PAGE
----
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Construction examined in deaths of rare fish

By ZOU SHUO | China Daily | Updated: 2018-11-23 08:03
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A Chinese sturgeon is prepared for release into the wild in Yichang, Hubei province, last year. [Photo/Xinhua]

The construction of a bridge in Jingzhou, Hubei province, which allegedly caused the death of about 6,000 critically endangered Chinese sturgeon at a breeding facility, has been halted, according to the Ministry of Agriculture and Rural Affairs.

An investigative team, assembled by the ministry's Yangtze River Fisheries Administration and the Hubei agricultural bureau, arrived in Jingzhou to investigate the deaths said to be caused by the construction of the Miyue Bridge in the city's Jinan ecocultural tourism zone, an official from the administration said.

Part of the construction was allegedly carried out in national nature reserves, which is illegal, he said. The result of the investigation was not available as of Thursday night.

The Jingzhou city government ordered the halt to the construction, and the investigative team will continue to watch the site to make sure that the construction does not resume, the official said.

"Any individual and organization involved in the death of Chinese sturgeon or illegal construction in a national nature reserve will be held accountable under the fisheries law, the law on the protection of wildlife and the environmental protection law," he said.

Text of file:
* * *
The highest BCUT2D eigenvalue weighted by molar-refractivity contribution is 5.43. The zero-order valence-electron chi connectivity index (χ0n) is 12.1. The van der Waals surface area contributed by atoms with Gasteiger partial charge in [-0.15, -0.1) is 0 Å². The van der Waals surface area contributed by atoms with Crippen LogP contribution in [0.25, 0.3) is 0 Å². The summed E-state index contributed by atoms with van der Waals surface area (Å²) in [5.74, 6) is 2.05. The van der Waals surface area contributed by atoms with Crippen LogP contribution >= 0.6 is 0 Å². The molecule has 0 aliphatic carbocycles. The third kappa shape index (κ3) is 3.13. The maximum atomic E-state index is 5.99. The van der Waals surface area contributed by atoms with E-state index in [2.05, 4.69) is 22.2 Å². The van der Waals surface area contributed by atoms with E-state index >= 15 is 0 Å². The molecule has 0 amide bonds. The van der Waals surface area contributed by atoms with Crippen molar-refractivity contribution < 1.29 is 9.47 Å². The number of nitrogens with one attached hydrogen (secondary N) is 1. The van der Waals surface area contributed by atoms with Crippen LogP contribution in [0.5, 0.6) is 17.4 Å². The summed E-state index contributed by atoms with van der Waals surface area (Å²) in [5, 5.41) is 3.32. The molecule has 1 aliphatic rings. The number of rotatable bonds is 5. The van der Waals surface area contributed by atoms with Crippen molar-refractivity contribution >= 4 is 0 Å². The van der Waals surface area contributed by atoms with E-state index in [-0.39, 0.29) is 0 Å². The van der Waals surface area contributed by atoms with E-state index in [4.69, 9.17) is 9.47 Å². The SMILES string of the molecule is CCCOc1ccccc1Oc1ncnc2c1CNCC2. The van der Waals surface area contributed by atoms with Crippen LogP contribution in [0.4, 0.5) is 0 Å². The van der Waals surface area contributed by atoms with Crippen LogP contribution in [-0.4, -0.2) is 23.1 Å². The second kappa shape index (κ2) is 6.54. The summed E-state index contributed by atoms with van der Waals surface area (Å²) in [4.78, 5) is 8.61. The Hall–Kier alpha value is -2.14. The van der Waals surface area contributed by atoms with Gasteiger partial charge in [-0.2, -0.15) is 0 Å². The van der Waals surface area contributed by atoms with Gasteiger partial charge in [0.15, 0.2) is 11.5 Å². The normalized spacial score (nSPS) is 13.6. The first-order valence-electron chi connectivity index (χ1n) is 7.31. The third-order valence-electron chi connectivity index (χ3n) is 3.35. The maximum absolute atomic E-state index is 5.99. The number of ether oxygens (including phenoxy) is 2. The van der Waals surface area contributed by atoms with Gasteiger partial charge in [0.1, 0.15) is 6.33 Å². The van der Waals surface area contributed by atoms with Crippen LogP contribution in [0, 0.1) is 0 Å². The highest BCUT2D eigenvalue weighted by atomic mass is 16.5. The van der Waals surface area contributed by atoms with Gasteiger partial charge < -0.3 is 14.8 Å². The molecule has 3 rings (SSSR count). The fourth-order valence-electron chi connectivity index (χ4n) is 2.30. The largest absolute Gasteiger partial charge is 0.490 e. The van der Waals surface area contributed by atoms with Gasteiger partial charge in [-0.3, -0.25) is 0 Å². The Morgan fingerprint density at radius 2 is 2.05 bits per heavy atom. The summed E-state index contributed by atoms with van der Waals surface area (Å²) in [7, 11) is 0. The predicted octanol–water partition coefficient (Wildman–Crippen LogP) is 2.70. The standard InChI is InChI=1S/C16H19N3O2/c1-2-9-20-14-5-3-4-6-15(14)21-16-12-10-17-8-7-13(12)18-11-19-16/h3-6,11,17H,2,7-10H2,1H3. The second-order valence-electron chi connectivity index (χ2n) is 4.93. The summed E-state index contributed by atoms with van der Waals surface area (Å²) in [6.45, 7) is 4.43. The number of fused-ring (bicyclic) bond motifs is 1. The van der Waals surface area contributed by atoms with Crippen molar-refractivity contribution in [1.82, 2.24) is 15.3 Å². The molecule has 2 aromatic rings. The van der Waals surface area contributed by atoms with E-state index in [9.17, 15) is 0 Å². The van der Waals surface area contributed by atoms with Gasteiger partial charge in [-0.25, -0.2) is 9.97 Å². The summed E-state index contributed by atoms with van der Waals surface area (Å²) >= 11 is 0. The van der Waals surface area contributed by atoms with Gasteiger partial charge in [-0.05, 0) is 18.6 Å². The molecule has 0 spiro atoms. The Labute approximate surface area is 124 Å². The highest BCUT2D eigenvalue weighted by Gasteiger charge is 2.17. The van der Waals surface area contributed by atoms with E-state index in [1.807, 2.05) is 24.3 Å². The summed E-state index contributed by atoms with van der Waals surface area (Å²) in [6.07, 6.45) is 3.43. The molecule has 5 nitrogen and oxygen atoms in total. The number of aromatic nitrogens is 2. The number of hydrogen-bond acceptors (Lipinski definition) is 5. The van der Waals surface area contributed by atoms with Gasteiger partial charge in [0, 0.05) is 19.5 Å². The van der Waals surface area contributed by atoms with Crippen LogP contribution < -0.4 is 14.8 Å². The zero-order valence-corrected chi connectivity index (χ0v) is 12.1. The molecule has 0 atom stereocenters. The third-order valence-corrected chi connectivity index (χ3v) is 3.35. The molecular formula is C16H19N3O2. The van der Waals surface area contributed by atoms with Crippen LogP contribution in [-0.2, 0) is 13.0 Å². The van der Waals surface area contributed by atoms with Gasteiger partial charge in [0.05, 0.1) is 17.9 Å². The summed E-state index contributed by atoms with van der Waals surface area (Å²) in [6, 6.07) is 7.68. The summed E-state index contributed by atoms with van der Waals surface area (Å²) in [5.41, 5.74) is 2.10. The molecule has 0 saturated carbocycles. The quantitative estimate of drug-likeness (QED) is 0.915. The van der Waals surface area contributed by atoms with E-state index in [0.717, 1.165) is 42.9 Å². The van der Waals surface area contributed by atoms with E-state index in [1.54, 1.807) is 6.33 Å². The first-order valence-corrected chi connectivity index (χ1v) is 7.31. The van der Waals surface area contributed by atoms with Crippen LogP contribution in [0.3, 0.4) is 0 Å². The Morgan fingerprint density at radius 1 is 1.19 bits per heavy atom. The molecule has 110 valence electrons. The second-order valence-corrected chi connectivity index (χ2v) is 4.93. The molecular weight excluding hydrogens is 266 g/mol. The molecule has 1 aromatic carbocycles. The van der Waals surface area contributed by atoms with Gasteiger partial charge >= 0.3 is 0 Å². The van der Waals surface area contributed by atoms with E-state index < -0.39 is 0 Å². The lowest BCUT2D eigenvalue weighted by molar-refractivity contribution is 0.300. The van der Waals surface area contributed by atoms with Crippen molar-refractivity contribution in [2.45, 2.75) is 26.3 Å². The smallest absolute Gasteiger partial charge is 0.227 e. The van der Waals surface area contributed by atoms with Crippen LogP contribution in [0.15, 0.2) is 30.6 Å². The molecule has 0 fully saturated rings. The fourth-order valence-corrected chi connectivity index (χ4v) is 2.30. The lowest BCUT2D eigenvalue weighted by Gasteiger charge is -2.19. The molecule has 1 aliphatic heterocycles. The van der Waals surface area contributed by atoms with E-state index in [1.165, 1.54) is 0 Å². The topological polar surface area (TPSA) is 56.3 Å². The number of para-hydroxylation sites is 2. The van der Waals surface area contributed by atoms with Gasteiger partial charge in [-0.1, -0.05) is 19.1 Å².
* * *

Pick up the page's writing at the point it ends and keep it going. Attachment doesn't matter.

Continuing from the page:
Since the start of this year, 36 mature fish more than 20 years old, and about 6,000 younger ones up to 2 years old, have died at the Hengsheng aquafarm, which is near the construction site, reported on Sunday.

The deaths were "directly linked to the shocks, noises and changes of water sources" caused by the construction, it said.

Native to the Yangtze River, the Chinese sturgeon is almost extinct in the wild due to pollution, overfishing and the construction of massive dams. It now depends on artificial breeding for its survival.

China launched its breeding program in the 1970s when scientists noticed a steep decline in the numbers of sturgeon, a species that can be traced back about 140 million years.

According to earlier media reports, China is home to fewer than 1,000 adult Chinese sturgeon artificially bred from wild parents. Of those, more than half came from the Hengsheng aquafarm.

Authorities ordered the operators of the construction project to move but they refused because there was no agreement on compensation. The team responsible for the project went ahead with construction, and it was this that led to the deaths of the "extremely precious" fish, according to

Over the past year, more than 10 official inspection teams have visited the construction site and ordered a halt, but each time their instructions went unheeded, the report said.

An executive from the breeding facility was quoted as saying that as the construction work moved closer to the aquafarm, the fish became increasingly distressed and they sometimes leaped out of the water.

Wei Qiwei, a principal scientist at the Chinese Academy of Fishery Sciences, was quoted as saying that the 36 mature fish that died were among the first generation to have been artificially bred.

As their parents were taken from the wild, the adults were "extremely precious" as they had a richer genetic diversity than their own offspring, he said.

Zhou Lihua in Wuhan contributed to this story.

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